MELBOURNE, Australia – It’s not that the conditions were SO brutal in Melbourne on Friday. They’ve been far worse here during the Australian Open.
But with the weather being relatively mild overall the last week or 10 days, as the players prepped for the qualifying, Friday’s heat was a shock to more than a few.
Bodies were failing all over the place in a war of attrition exacerbated by the fact that it was the third and final round, and main-draw slots (and $120K AUD and the possibility of more) were at stake.
To sum up? Anecdotally, the smaller men – and those who wore caps and/or made better use of the ice towels – came through on the whole.
But in some cases, more needed to be done to alleviate as much of the heat challenge as possible.
Diallo overcome by heat
One who might have done a better job with the finer details was 22-year-old Canadian Gabriel Diallo, the only Canadian in the men’s qualifying and a player who came through with an energizing win Thursday in the second round against Pierre-Hugues Herbert.
But on Friday, after winning the first set against former top-10 player David Goffin, Diallo wilted. The conditions clearly got to him, and he looked dizzy. By the third set of a match that barely took two hours in total, he was cooked.
Here’s what it looked like.
Diallo, a 6-foot-8, 22-year-old, didn’t have a hat on. So the hot sun was beating directly down on his head.
He also didn’t use the ice towel much – a few times, he had an ice bag that he mostly held in his hands.
It’s not surprising that by the third set – even though the entire match didn’t last much more than two hours – he wilted noticeably.
Goffin, an experienced veteran and a more compact man, did wear a cap. And while he looked pretty pink himself, he came out of it far better physically.
Hopefully Diallo will learn from this, because these should have been basic preparations for the conditions. And they didn’t happen.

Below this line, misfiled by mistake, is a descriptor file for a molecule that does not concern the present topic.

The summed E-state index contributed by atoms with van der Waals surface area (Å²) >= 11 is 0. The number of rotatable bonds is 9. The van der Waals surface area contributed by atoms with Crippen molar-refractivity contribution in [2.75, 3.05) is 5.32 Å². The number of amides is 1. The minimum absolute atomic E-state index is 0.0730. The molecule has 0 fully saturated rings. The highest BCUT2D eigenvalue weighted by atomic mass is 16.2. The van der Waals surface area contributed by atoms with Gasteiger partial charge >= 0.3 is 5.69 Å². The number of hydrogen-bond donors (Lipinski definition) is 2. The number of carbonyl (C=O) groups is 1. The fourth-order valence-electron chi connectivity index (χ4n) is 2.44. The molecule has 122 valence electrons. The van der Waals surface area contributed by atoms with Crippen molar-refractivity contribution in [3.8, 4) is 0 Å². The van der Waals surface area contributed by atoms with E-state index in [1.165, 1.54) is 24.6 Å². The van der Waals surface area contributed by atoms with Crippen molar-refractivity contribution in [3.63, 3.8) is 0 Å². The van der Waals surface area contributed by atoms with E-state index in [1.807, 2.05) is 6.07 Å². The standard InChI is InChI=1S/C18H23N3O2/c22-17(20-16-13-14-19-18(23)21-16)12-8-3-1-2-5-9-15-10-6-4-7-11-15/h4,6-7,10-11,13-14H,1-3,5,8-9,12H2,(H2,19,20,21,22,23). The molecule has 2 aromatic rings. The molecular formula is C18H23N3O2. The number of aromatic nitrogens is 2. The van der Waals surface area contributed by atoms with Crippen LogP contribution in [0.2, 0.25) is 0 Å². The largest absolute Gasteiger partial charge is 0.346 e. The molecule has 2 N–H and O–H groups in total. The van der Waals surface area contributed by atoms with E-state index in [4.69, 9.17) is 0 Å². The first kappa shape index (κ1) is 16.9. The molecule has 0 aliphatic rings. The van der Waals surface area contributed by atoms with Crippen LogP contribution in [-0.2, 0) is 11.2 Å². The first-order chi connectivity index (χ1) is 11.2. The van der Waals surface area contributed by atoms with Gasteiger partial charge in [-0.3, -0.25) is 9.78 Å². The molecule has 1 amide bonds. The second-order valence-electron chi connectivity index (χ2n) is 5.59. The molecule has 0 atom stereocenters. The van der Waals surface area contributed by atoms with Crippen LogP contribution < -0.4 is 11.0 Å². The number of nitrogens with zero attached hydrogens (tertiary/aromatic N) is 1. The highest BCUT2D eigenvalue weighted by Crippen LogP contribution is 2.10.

Perhaps a hat and some ice towels might not have been the difference maker. Maybe they would have. We’ll never know, but Diallo was just one set away from making his Grand Slam main-draw debut. And he fell just short without putting every possible element on his side.
Mpetshi-Perricard cramped in defeat
Later in the day, another 22-year-old, 6-foot-8 drink of water – a heavier, bigger one – took the court to try to qualify for his first Grand Slam main draw.
Giovanni Mpetshi-Perricard, a charismatic, big-hitting and big-serving Frenchman who is just arriving in the top 200, did get a wild card into Roland Garros last spring and lost in the first round
But, facing countryman Hugo Grenier, a 27-year-old ranked just a little ahead of him at No. 179 who has been in the top 100 but has fallen out, he had a great chance to earn a main-draw spot on his own efforts in Melbourne.
Like Diallo, Mpetshi-Perricard won the first set.
Again, this big unit didn’t wear a cap. And the ice towel wasn’t happening. And so it wasn’t surprising given the heat and the stress, that he began cramping.
Grenier, no shortie at 6-foot-5, DID wear a cap. And by the end of a 5-7, 6-4, 7-6 (10-4) piece of theatre that also took just a shade over two hours, he was far the better for wear.
Mpetshi-Perricard is a big server, although his peak over the last two matches – at least the parts Open Court saw – was in the low 200 km/h range, he upped that considerably by the end of this one.
He was burnt. That’s about all he had left, and he went for the gusto into the 220s on a regular basis.
But it just wasn’t enough if you can’t move the rest of the point.
Again, hard to know if taking better precautions in the tough conditions and putting all the odds on his side would have made the difference.
Hopefully, like Diallo, he learned from it.
(And yes, we know that if you’re not used to wearing a cap on court, it’s no fun to wear a cap).
Milos and the Hat Head
The travails of these two tall young players brought back flashbacks of a young Milos Raonic, who was 23 when he played the Australian Open a decade ago.
It was so hot the day of his first-round match, Open Court’s flip flop melted and got stuck to the court-type surface next to his court, while snapping some photos. Unlike Friday, when it was about 32C, it was more like 42C that day, and play was stopped later in the day for a long period.
But Raonic – who was well-known back then for his disdain of wearing any sort of headwear – was prepared. He practiced with a cap. He wore it during the match. He stepped into tiny shade window caused by the light standards. He wore the ice towel on every changeover.
If you remember those days, you remember the luscious loaf and the discussion of all the various hair products required to keep it in check. So you can understand the hat hatred.
And on a day when players were falling like flies – notably, that was the day his countryman Frank Dancevic was hallucinating so badly, he thought he was seeing Disney characters – he came out of a four-set win over Daniel Gimeno-Traver none the worse for wear.
A ballkid even collapsed on his court that day. And another young ballgirl was very much overcome.
Maybe the young ones should have gone to Raonic for some tips before this very tough day.